A simple contraption mounted on autorickshaws is nudging people towards washing their hands while on the move to minimise the risk of COVID-19 spread, as the country begins to open up even as infections surge.
Designed by WaterAid, an organisation that focuses on water, hygiene and sanitation, the mobile handwashing unit requires just a PVC pipe, two end caps and a water tap. The 4-inch broad and 2.6-inch-long PVC pipe, with two end caps at its extremities has a water tap fixed at its lower end. A liquid handwash is secured with tape at the mid-point of this unit. The unit can hold almost 5 litres of water, sufficient for 12-15 washes. The unit can be placed anywhere, from marketplaces to police traffic booths, and on autorickshaws, it means these units are like moving billboards, with many curious onlookers about them.
“Imagine, someone even called me a Corona warrior,” says Mohammed Firoz, a 34-year-old autorickshaw driver who ferries his vehicle from Lucknow’s Madiyaon area. He adds that he is often sought by passengers who ask for the ‘haath dhone wala rickshaw” (the handwashing rickshaw) at the auto stand where he waits for customers.
Awareness material developed by the Ministry of Health and Family Welfare since the start of the pandemic has listed regular washing of hands with soap and water as the most important preventive measure. Handwashing is a known mechanism to curb many illnesses, including diarrhoea. In the case of COVID-19, knowledge about the virus is still in the early stages. Handwashing has two benefits—breaking down the lipid envelope that encases the virus; and making the skin slippery so that rubbing can rinse away the virus. Frequent handwashing is, therefore, expected to curb transmission.
Not everyone is, however, convinced of the necessity to wash their hands on the move.
Mohammed Arman, a 35-year-old autorickshaw driver, says, “I can only request people. Some brush off my suggestion saying that there are in a hurry and that I should mind my own business.”
The handwashing unit is currently being installed in Lucknow and Bhadohi with the help of the local administration and partner organisations of Water Aid. In Bhadohi, the aim is to install the unit in 500 auto rickshaws by July 25 and thus saturate the urban area. If achieved, this will also create a record for the Limca Book under the category ‘unique activity for COVID response to contain spread’.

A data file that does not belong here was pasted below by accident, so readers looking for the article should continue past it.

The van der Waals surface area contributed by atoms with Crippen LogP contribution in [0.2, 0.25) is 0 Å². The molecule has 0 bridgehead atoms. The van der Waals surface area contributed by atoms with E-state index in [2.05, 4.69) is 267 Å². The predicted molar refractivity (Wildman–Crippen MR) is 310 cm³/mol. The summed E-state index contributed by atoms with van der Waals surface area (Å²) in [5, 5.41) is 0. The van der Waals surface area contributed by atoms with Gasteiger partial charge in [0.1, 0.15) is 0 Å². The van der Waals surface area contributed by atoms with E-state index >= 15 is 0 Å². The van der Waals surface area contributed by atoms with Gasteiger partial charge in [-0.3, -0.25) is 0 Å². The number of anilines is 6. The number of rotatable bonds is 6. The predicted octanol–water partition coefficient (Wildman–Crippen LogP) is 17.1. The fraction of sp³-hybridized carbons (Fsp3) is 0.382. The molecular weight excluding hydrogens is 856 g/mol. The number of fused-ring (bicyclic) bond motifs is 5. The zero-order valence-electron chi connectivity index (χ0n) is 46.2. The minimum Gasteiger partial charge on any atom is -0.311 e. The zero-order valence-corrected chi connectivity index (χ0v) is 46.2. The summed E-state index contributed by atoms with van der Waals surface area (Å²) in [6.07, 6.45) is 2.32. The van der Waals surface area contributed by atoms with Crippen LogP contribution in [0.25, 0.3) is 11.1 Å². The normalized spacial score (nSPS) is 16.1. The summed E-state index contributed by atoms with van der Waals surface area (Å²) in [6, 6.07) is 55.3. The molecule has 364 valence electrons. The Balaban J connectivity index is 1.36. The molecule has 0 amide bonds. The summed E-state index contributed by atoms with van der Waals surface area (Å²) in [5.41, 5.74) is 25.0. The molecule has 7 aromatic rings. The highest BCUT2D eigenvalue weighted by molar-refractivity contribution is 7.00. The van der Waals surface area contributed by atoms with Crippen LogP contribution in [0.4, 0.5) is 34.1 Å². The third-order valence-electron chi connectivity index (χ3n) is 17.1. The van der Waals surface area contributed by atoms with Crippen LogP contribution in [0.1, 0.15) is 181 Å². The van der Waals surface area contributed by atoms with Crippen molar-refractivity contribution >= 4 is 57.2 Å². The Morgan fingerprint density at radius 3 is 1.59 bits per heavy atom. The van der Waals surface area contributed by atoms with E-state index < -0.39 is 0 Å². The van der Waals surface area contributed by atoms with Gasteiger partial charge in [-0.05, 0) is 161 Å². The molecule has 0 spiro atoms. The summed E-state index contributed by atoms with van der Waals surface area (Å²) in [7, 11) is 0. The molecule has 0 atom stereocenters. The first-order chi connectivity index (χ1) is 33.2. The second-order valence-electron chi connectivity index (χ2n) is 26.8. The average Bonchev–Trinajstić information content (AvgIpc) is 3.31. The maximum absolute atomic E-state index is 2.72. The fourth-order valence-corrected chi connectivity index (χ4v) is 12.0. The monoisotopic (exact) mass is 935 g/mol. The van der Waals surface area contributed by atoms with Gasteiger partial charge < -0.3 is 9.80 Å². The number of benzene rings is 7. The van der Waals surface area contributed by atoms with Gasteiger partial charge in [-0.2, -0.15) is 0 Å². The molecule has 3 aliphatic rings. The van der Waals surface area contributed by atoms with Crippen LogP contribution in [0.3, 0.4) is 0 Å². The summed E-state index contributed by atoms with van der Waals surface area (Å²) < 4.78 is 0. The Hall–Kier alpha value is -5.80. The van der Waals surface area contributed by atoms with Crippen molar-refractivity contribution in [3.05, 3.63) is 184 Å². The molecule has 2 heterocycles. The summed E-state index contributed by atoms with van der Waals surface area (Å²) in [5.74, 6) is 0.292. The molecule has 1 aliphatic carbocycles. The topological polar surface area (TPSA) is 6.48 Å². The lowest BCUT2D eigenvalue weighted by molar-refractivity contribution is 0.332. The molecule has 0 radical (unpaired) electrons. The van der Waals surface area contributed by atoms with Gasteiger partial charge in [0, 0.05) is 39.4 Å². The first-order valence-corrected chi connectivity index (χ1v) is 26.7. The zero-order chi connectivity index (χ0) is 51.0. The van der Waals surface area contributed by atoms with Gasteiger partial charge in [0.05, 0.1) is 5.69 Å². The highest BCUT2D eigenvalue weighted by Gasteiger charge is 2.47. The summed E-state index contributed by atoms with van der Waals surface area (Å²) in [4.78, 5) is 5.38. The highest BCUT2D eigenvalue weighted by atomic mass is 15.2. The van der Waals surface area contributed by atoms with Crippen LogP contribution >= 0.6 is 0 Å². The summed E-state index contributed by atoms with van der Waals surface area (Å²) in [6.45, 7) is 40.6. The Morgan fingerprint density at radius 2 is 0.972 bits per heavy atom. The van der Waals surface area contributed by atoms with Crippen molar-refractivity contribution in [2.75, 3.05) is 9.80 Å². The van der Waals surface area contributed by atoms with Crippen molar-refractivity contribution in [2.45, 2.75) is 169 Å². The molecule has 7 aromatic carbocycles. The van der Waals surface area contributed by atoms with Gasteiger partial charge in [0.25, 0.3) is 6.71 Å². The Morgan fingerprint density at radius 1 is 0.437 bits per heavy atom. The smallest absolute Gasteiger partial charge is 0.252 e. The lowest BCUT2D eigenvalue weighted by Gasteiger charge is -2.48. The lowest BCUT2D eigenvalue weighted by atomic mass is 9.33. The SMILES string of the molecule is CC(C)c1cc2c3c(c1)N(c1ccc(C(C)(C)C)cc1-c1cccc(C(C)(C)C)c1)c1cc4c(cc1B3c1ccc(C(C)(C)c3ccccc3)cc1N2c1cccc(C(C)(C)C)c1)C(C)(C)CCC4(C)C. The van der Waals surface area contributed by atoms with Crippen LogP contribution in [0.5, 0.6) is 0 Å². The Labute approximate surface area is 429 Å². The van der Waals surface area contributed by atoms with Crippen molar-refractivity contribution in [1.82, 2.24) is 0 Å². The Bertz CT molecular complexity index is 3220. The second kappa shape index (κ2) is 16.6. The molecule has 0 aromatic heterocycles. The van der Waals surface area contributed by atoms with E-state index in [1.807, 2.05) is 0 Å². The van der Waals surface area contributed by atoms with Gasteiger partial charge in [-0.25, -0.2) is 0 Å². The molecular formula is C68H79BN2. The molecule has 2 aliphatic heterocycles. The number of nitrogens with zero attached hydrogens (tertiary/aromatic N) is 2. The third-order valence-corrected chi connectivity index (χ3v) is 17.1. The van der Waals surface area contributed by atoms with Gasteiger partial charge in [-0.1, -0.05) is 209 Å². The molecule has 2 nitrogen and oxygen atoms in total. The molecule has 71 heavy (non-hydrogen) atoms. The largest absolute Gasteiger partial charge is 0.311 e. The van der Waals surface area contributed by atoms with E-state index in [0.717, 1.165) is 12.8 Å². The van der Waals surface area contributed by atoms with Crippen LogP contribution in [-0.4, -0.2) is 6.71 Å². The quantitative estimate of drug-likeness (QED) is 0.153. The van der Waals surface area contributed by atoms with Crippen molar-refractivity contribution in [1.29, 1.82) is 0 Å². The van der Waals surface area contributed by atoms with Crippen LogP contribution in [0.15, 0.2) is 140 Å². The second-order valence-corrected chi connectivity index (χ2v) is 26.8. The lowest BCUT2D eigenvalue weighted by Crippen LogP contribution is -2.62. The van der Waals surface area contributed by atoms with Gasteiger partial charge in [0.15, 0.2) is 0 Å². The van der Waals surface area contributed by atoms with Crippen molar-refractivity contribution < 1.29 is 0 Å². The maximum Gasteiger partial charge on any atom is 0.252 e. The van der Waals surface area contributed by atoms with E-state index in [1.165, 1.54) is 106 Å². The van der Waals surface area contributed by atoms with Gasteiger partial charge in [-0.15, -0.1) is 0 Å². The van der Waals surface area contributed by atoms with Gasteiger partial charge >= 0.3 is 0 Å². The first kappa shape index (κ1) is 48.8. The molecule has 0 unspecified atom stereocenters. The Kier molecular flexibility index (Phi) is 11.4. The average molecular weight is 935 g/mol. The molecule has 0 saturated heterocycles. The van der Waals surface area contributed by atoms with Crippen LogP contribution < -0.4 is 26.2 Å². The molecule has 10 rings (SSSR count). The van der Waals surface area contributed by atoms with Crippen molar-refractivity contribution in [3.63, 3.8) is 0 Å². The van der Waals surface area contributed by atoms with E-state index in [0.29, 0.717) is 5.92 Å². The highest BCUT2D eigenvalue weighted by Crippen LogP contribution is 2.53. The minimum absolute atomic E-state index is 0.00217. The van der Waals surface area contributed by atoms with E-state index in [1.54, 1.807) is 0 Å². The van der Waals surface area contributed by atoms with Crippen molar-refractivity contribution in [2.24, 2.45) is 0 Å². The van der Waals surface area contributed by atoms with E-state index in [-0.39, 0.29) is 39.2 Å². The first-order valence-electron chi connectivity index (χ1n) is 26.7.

The initiative is not without its challenges. For instance, while the one-time fabrication cost for the unit varies between Rs 250-290, the recurring cost of the handwash is to be borne by autorickshaw drivers, and this becomes a challenge with diminished earnings. Before the pandemic, for instance, both Firoz and Arman earned between Rs 1,000-1,200 daily. Now, they make a fifth of that. This is not only because fewer people are out but also because their regular clients (for example school children) are home-bound. While a good flushing of the unit with water is all it takes to clean it, in the longer term, sediments dissolved in water will require a more thorough clean of the unit to ensure proper water flow. In case of any leakages—though easily fixed by sealing agents—users might not be inclined to do so as the unit is offered free of cost now. With fewer number of people using public transport at the moment, most units require filling of water only twice a day, but as the requirement increases, there is every chance that the task might be considered too cumbersome.
Arman says that though he would like to keep using the unit even after the pandemic is over, much depends on how his earnings pick up. “I hardly make any money right now to pay for such a thing no matter how useful I think it is,” he says.
Shishir Chandra, programme coordinator at Water Aid’s Lucknow office, who co-designed the unit with his colleagues says that the organisation has been more successful with the intervention in Bhadohi due to the response by its local partner. “To minimise the risk of contamination we have made autorickshaw drivers sign agreements that only they will touch the liquid hand wash dispensing unit and the tap. We have been regularly following up through phone calls and messages to reinforce safe handwashing practices.”
This constant messaging has started to have some effect. Firoz says, “The time used in handwashing gives me the chance to initiate a conversation on how each one of us can do our bit to stop the virus. I make it a point to tell everyone that they must step out only if absolutely necessary. That might mean less money for me, but, for now, saving lives is more important.”
It is even better when that noble act can be enabled by the simple turning of a tap and a drop of handwash.